His last NHL job was in Calgary, where he helped usher in a group of young talent that included Johnny Gaudreau, T.J. Brodie, Sam Bennett, and Sean Monahan, and guided the Flames to the playoffs in 2015, winning the Jack Adams award in the process.
Hartley also has dealt with the pressures of coaching in a relocation-threatened market before, having spent five years with the Atlanta Thrashers before their move to Winnipeg.
Most recently, Hartley has been at the helm of the Latvian National Team, but has been looking for a route back to the best league in the world.
Assuming I know what you're asking - Yes there is a theoretical chance that Hartley and Coyotes connect.— Aivis Kalniņš (@A_Kalnins) June 23, 2017
Turned down all his KHL offers, it's either going to be NHL or Latvian national team.— Aivis Kalniņš (@A_Kalnins) June 23, 2017
While some coaches might shy away due to the unpredictable nature of the Coyotes job, Hartley seems like a good candidate to deal with the franchise’s strains while focusing on developing young talent.
The longtime Buffalo Sabres coach is back on the market after being canned by Dallas this offseason.
Ruff has coached nearly 1500 NHL games across 19 seasons. 10 times he has made the playoffs and has reached the conference or Stanley Cup final on four occasions.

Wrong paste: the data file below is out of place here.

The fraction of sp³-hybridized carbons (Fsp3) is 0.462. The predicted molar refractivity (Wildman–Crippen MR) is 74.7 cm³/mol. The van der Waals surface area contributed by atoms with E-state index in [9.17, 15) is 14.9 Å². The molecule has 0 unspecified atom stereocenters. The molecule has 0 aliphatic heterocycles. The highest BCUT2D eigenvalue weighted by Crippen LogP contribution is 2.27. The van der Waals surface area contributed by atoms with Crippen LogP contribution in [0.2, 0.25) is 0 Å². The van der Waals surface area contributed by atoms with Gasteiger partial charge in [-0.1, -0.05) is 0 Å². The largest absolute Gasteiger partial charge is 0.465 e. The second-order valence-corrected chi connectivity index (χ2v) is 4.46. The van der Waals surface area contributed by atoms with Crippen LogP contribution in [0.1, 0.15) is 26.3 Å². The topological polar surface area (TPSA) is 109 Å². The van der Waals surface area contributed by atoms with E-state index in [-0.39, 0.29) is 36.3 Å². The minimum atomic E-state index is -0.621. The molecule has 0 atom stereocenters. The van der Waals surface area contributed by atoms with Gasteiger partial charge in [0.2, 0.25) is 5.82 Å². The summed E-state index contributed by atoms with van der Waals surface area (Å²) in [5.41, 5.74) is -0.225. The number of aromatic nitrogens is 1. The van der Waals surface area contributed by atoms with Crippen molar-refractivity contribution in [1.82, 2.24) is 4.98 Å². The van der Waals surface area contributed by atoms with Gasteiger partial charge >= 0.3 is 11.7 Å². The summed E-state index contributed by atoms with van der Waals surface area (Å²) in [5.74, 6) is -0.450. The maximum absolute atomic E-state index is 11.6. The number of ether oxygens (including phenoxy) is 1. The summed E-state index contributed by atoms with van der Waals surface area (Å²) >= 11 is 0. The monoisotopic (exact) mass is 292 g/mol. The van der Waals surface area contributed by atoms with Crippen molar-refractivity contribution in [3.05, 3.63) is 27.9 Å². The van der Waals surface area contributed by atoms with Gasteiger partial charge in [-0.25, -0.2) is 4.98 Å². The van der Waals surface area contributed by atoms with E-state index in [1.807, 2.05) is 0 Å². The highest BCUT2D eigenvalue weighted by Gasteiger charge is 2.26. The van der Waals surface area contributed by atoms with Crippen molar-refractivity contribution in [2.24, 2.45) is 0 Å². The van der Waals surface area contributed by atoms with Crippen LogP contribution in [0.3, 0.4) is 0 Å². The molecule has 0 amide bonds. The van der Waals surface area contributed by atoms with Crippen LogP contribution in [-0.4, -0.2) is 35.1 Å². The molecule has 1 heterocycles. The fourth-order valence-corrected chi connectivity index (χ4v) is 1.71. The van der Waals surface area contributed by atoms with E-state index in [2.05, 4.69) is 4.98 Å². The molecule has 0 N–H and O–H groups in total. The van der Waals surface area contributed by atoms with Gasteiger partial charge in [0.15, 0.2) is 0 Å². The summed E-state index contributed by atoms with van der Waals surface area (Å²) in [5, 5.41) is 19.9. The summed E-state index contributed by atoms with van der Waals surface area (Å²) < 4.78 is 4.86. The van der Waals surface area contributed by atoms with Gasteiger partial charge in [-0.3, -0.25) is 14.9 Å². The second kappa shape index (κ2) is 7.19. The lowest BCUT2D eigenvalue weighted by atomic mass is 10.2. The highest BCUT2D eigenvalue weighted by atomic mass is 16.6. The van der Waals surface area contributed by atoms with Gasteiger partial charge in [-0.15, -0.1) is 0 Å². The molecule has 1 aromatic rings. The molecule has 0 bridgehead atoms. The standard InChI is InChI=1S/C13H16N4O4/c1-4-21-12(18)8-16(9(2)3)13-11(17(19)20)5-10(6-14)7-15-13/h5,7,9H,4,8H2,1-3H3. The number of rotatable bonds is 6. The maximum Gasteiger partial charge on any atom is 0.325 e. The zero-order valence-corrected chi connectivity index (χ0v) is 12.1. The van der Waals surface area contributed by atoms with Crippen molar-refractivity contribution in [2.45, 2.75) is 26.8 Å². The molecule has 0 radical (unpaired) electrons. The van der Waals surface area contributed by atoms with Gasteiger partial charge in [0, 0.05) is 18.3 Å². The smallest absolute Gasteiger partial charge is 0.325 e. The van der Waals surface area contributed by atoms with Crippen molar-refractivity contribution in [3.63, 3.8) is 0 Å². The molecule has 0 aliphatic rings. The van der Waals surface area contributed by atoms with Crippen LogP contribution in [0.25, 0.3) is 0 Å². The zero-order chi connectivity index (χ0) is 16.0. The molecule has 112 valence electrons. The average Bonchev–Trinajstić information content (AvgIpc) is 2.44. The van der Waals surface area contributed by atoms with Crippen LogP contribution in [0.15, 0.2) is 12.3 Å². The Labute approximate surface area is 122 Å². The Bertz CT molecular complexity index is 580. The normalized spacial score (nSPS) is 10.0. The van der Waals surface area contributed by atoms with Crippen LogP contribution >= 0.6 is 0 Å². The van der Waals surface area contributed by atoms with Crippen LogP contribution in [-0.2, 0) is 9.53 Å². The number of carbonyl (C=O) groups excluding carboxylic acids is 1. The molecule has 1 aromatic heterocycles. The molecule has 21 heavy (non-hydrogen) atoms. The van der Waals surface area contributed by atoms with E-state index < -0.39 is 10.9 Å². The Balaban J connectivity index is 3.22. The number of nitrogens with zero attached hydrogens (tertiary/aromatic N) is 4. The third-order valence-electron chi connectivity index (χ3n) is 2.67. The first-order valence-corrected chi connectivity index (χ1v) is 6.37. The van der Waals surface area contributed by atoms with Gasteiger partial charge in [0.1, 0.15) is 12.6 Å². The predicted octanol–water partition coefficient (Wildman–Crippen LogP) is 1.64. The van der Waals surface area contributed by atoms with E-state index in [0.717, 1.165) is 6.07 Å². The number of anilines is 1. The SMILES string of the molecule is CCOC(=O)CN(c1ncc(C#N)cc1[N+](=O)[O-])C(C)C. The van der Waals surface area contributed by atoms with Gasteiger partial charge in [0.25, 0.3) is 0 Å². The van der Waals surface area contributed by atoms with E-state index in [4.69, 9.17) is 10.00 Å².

The 2006 coach of the year was sent packing by the Stars at the end of the 2016-17 season after failing to lead an injury-stricken squad back to the postseason. However, there are few available candidates in the game that have a track record of success like Ruff’s.
Before last season, he orchestrated three straight 40 win, 90 point seasons in Dallas, a run that climaxed in 2016 when his team won 50 games and looked like a serious Stanley Cup contender, before bowing out in the conference semifinals.
Unlike other Coyotes coaching targets, however, Ruff’s impressive resume ensures he won’t come cheap, and there is a fair chance he won’t want to risk blowing his last shot in the NHL with a seemingly directionless franchise.
Given the team’s well-documented and highly scrutinized situation, hiring a coach with NHL experience would be a prudent decision. However, if Andrew Barroway and company desire an up and comer, Nelson could be their man.